by Josh Kipnis
Game 5 of the World Series was a disaster for the St. Louis Cardinals; they couldn’t hit with runners in scoring position, they couldn’t take advantage of Chris Carpenter’s great outing, and manager Tony La Russa lost his mind.
In the most pivotal game of the series, La Russa, a two-time World Series Champion and the 3rd ranked manager on the all time wins list, complicated things beyond measure. His list of mistakes covers essentially every aspect of the game, including, unbelievably, a telephone conversation gone haywire. But hey, everyone makes mistakes right? We just have to learn from them. So here is a checklist La Russa should think about posting in the dugout for the Game 6 matchup:
1) Unleash the beast that is Albert Pujols
Don’t take the bat out of his hands, ever. Twice, a hit-and-run was called when Pujols was at the plate, and each time the runner on first was thrown out. I understand the Cardinals have set a franchise record in double plays this year, but you can’t play scared. Trust the man that has taken you to the Promised Land. Albert Pujols is a machine, seriously. If we refer to Calvin Johnson as “Megatron,” what are we supposed to call Pujols? Super-Jumbo-Ginormous-Humongo-tron? (I think we’re on to something here). Let him hit! He might just go 5 for 6 with 6 RBI and 3 HR. Wait, he already did that?
2) Don’t bet on a horse with three legs
A hit-and-run was called twice in Game 5, and both times Allen Craig was the runner on first. While the batter is supposed to make contact, he is also told to leave any “unhittable” pitches alone. So when a ball soared out of the strike zone, Pujols, wisely, decided not to swing. But how slow can Allen Craig be? Mike Napoli, the catcher for the Texas Rangers, had to leap up and turn his back just to catch the ball; and he still threw Craig out by a mile. If you can’t steal a base on a pitch like that, don’t even bother tying your shoelace. It might be less embarrassing to just trip over your own leg and fall face first into the dirt. No more gambling on the base paths.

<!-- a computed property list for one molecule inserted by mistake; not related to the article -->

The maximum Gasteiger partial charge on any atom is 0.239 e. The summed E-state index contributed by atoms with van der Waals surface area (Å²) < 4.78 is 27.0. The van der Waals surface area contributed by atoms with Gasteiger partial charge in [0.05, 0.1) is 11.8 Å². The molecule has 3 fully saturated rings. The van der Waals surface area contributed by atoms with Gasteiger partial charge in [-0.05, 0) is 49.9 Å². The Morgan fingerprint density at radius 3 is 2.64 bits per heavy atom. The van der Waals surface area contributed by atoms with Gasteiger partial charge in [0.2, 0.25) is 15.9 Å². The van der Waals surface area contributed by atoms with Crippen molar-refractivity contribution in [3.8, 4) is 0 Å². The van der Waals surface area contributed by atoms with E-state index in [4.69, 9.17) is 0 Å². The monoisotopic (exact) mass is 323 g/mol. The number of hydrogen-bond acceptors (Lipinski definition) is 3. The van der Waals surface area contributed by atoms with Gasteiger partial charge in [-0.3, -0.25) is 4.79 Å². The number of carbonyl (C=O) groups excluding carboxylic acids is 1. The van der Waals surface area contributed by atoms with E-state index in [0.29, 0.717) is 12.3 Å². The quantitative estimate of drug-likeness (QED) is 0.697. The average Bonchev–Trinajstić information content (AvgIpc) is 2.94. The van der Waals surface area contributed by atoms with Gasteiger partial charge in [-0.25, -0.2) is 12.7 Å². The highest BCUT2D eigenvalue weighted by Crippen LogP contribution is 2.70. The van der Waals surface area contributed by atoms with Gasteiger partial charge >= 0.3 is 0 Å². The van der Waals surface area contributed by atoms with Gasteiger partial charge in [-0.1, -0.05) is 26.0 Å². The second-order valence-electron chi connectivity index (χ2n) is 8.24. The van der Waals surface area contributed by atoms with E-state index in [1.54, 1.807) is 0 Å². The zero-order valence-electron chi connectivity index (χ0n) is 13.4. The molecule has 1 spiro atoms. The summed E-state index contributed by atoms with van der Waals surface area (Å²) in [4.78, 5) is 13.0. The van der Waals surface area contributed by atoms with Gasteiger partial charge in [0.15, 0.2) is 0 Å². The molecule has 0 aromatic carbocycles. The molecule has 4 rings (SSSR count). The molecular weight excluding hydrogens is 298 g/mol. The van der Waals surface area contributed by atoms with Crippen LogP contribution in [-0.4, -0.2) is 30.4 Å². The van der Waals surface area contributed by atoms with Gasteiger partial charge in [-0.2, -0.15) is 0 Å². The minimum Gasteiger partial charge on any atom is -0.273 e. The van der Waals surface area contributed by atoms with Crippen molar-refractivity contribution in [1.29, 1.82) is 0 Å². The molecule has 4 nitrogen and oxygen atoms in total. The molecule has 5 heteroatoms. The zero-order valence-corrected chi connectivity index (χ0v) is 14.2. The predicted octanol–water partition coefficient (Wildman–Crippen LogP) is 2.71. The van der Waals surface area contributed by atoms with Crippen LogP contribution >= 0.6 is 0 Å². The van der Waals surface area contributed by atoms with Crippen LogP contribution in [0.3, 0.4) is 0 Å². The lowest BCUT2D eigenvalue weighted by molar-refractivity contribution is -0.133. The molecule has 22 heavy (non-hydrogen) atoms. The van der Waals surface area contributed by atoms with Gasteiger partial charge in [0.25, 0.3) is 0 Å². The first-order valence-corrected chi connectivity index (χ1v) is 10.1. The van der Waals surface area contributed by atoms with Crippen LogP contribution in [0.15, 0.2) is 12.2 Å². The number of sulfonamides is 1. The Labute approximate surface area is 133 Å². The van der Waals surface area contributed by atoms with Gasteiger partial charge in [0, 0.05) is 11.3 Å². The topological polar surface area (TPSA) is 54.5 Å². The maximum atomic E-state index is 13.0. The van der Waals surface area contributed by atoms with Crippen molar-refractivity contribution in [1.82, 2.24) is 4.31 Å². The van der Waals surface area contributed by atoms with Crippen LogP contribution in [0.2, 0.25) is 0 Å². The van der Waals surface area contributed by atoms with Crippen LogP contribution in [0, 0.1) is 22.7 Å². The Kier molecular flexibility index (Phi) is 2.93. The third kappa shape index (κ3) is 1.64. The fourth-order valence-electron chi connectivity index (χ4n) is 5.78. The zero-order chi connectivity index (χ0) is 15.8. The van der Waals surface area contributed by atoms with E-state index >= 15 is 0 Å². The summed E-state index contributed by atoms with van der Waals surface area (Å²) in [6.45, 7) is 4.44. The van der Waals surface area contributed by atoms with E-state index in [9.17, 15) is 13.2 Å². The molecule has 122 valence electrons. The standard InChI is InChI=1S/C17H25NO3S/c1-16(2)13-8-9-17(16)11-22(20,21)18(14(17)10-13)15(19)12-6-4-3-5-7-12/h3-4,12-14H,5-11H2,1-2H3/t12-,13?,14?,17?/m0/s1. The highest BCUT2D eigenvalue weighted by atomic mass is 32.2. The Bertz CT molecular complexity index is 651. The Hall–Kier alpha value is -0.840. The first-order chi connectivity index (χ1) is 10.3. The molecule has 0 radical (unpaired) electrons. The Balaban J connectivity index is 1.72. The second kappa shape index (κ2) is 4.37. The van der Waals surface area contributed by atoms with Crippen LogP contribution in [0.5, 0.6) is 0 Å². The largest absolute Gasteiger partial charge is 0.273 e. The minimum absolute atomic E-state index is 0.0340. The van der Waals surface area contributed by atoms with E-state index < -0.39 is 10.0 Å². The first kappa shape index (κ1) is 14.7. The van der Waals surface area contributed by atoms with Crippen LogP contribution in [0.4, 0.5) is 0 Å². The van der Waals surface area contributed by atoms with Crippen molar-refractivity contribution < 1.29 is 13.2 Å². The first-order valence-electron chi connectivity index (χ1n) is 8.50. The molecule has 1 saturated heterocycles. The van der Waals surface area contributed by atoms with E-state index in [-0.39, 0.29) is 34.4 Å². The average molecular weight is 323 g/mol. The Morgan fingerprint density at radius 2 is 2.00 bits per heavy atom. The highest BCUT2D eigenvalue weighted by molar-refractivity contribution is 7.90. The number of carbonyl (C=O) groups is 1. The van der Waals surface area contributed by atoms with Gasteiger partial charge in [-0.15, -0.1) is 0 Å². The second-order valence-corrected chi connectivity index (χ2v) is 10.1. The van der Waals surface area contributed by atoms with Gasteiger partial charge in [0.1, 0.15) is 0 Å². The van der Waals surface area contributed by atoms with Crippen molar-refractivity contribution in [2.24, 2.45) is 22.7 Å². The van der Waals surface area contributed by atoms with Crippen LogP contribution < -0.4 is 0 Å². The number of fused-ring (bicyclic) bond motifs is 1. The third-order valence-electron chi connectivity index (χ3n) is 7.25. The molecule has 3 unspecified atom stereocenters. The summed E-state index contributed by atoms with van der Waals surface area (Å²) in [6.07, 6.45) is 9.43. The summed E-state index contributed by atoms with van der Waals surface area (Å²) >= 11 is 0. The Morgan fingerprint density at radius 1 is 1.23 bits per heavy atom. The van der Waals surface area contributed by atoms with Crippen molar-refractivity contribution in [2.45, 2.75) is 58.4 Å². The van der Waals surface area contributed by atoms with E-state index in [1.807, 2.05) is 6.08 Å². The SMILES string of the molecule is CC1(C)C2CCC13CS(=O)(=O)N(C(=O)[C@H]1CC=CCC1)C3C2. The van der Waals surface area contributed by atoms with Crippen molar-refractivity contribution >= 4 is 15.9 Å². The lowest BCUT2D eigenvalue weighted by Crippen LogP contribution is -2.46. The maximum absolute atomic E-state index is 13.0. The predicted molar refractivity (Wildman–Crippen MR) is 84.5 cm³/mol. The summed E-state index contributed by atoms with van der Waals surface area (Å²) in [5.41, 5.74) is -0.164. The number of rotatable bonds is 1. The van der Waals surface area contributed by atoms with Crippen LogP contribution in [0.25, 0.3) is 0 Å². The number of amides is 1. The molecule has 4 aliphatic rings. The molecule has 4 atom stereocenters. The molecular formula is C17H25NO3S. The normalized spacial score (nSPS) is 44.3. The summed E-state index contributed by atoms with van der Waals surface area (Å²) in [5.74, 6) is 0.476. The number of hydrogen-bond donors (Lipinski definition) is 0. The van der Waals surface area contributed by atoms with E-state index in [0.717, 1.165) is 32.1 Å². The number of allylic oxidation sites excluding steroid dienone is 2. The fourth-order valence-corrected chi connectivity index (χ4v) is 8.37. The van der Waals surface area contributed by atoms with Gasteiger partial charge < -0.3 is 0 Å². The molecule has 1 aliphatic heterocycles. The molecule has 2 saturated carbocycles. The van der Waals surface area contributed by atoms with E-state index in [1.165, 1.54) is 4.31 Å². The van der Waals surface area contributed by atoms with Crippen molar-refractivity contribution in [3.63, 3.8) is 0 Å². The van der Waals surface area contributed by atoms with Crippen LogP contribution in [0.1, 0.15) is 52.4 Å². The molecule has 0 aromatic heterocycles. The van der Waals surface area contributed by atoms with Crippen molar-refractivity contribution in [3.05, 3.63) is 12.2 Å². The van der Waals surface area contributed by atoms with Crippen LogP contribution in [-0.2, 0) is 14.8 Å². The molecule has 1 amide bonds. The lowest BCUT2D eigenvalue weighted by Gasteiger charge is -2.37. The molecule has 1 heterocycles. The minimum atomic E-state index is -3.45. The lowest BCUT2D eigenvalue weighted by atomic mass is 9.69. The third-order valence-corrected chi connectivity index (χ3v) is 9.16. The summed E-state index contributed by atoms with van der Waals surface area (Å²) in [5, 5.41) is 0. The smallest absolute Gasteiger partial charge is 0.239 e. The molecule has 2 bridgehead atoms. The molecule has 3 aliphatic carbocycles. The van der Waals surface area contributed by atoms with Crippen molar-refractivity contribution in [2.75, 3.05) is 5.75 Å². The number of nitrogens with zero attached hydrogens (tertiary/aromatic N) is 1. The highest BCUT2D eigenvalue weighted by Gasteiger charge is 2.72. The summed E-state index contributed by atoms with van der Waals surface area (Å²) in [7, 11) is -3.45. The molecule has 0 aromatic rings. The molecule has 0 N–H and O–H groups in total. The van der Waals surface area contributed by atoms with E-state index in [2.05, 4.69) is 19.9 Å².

3) A massive beard is the key to winning playoff games
Brian Wilson taught us to “fear the beard” in San Francisco’s run at the championship last year. This year, closer Jason Motte, is sporting his own frightening facial hair. Motte has been nearly perfect, shutting down opponents in every appearance except his slip-up in the 9th in Game 2. In Game 5, Cards killer, Mike Napoli, approached the plate in the bottom of the 8th with one out, the bases loaded, and the game tied--meaning a simple sac fly would score a run and win the game. With this in mind, La Russa decided to keep his lefty reliever, Marc Rzepcynski, in the game to pitch to the righty hitter. But why? Once again, La Russa abandoned the simple strategy that has consistently worked in the past; he refused to go to a righty-righty matchup with Motte. Motte strikes out nearly all of his victims, a turnkey solution for the predicament. Instead, clean cut Rzepcynski stays in and gives up the lead on a 2-RBI double by Napoli. Stick with consistency; facial hair trumps all. (By the way, Derek Holland of the Rangers? Sorriest attempt at a moustache I’ve ever seen, but it seemed to work. Last start: 8 IP, 2 H, 0 ER)
4) Make sure the delivery man knows your exact order
Ok, this is the most pathetic excuse I have ever heard. In the eighth inning, La Russa picked up the dugout phone and called his bullpen coach to tell certain players to warm up. Only problem: he didn’t speak clearly enough for the bullpen coach. Really? That’s the best you got? Instead of requesting Jason Motte, the coach thought he heard Lance Lynn. Honest mistake, I confuse those names all the time. What’s worse? La Russa called a second time to get Motte up and ready and there was yet another miscommunication. I offer two pieces of advice:
a) Think of it as ordering a pizza. If I order a delicious “za” and they get it wrong the first time, no way am I messing it up a second time. Mandate that you want some pepperonis. After all, it does sound a lot like sausage.
b) If at first you don’t succeed, try, try again. Think of all the ways you can get a message across nowadays. You can email, text, or Skype. If the phone lines are down, lets get a little creative in the dugout. Pull up your Facebook or Gmail and instant message the bullpen. Open up your twitter account and tweet whoever you want in the game. By far the most flawless plan-go to Hogwarts, pay a first-year for his owl, and let him sit atop the railing of the dugout next to Dave Duncan. No way Hedwig doesn’t get the message delivered.
Listen, hindsight may be 20/20, but come on; we should be able to expect a little bit more out of a hall of fame manager.